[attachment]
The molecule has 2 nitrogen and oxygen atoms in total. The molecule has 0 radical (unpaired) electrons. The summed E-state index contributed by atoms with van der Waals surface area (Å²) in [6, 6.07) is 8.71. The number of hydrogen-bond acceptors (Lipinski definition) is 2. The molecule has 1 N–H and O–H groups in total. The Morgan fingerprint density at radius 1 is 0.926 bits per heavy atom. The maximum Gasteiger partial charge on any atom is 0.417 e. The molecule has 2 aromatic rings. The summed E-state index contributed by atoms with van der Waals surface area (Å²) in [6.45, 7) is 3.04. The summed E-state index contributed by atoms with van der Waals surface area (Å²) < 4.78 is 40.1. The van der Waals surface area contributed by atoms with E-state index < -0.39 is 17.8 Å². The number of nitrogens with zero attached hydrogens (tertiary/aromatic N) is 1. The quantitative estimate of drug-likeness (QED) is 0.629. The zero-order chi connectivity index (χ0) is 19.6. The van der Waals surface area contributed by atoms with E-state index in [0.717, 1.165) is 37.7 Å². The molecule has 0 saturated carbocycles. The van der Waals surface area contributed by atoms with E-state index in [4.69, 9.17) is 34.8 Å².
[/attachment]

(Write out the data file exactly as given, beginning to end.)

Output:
The molecule has 2 nitrogen and oxygen atoms in total. The molecule has 0 radical (unpaired) electrons. The summed E-state index contributed by atoms with van der Waals surface area (Å²) in [6, 6.07) is 8.71. The number of hydrogen-bond acceptors (Lipinski definition) is 2. The molecule has 1 N–H and O–H groups in total. The Morgan fingerprint density at radius 1 is 0.926 bits per heavy atom. The maximum Gasteiger partial charge on any atom is 0.417 e. The molecule has 2 aromatic rings. The summed E-state index contributed by atoms with van der Waals surface area (Å²) in [6.45, 7) is 3.04. The summed E-state index contributed by atoms with van der Waals surface area (Å²) < 4.78 is 40.1. The van der Waals surface area contributed by atoms with E-state index < -0.39 is 17.8 Å². The number of nitrogens with zero attached hydrogens (tertiary/aromatic N) is 1. The quantitative estimate of drug-likeness (QED) is 0.629. The zero-order chi connectivity index (χ0) is 19.6. The van der Waals surface area contributed by atoms with E-state index in [0.717, 1.165) is 37.7 Å². The molecule has 0 saturated carbocycles. The van der Waals surface area contributed by atoms with E-state index in [4.69, 9.17) is 34.8 Å².